Palo Alto Networks, is a global cybersecurity leader, and the American multinational company (MNC), headquartered in Santa Clara, California, was incorporated in 2005.
In January, Palo Alto Networks announced the appointment of Helmut Reisinger to the position of Chief Executive Officer (CEO) for Europe, the Middle East and Africa (EMEA) and Latin America (LATAM).
Reisinger was the CEO of Orange Business Services and also held leadership positions across Europe at Avaya Inc, NextiraOne Germany and Alcatel Austria.
The affable Austrian explained the “fragmented nature of the cybersecurity industry” during an exclusive interaction with Khaleej Times in the ongoing Gitex Global 2022.
“It’s important to understand that the industry is fragmented and has multiple players. For every new problem that a hacker creates, a new company is being created. For instance, take the case of Palo Alto Networks is the number one cybersecurity global firm with a 3.5 per cent market share. The hacker landscape has become an industrialised criminal intent, who are up against companies that are trying to protect. Cybersecurity is massive and important because of the rapid digitisation of companies. Data increases every three years. And, of course, the global economy has never been so interdependent,” he said.
The trend is significant for the Middle East, which has to double down its critical infrastructure while taking a cue from last week’s attacks on the German rail network.
Data shows that the nation state attacks have increased over 100 per cent in the past two years, which is playing out in cyber battlefields (the ongoing Russia-Ukraine conflict is a case in point).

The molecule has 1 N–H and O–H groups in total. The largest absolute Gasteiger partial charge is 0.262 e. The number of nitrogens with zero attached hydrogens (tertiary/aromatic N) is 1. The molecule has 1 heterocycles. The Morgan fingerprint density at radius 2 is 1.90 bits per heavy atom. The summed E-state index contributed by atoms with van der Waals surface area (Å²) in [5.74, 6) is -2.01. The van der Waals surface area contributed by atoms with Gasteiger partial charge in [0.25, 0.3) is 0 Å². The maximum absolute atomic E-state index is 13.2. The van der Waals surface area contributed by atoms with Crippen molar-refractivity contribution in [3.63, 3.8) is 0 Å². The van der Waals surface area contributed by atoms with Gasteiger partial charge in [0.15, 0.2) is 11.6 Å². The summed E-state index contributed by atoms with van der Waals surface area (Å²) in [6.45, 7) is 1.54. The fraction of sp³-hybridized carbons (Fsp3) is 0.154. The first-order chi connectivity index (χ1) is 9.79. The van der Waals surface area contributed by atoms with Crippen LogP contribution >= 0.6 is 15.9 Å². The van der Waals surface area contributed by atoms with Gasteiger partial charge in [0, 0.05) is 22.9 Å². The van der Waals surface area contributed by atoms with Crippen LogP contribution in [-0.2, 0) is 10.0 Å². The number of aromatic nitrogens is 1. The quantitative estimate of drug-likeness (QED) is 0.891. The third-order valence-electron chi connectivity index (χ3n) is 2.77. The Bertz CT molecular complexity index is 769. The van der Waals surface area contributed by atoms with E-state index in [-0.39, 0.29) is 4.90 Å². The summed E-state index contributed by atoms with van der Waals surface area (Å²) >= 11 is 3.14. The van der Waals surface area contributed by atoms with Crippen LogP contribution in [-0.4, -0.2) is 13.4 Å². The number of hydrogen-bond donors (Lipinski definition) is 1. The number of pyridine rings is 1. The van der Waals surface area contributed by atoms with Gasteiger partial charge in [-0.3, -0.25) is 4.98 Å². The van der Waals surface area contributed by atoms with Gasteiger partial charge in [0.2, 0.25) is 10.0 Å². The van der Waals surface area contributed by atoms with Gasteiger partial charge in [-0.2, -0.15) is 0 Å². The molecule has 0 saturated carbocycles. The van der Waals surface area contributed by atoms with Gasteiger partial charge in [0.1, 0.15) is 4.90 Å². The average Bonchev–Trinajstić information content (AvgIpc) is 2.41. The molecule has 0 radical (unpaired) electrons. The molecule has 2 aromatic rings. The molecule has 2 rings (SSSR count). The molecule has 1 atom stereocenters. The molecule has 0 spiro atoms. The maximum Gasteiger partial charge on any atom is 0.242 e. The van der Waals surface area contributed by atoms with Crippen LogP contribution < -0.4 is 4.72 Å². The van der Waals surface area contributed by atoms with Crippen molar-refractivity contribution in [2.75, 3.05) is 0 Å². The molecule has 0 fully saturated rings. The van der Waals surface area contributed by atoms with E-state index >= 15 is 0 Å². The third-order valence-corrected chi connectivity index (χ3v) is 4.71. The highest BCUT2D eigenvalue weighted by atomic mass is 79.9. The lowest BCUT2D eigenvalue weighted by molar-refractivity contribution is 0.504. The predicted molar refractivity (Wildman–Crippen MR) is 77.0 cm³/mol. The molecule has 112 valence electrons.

Reisinger explained the uptick in ransomware attacks (see box) during the Covid-19 pandemic.
“Geopolitical tensions, the new way of working in a post-pandemic world and the supply chain criticality appear to be driving up these cyber attacks. However, our best practices ensure that our dedicated unit for disaster recovery emergency, which we call Unit 42, is always watching 56 organisations that offer ransomware as a service. Besides, the nature of the threat has changed because people are no longer in ransomware encrypting the data and then asking you for ransom. They are also exfiltrating data and they put on a so-called shame list. All of those companies whose data has been stolen are typically offered on the dark web,” he added.
He cited Dubai as a prime example of an interdependent economy, whose core strength is tourism and trading, which much like the Middle East must be on guard to keep ransomware attack at bay.
Source: Palo Alto Networks, in collaboration with YouGov, recently surveyed 113 respondents working in the IT industry in the Middle East, including the UAE and the Kingdom of Saudi Arabia
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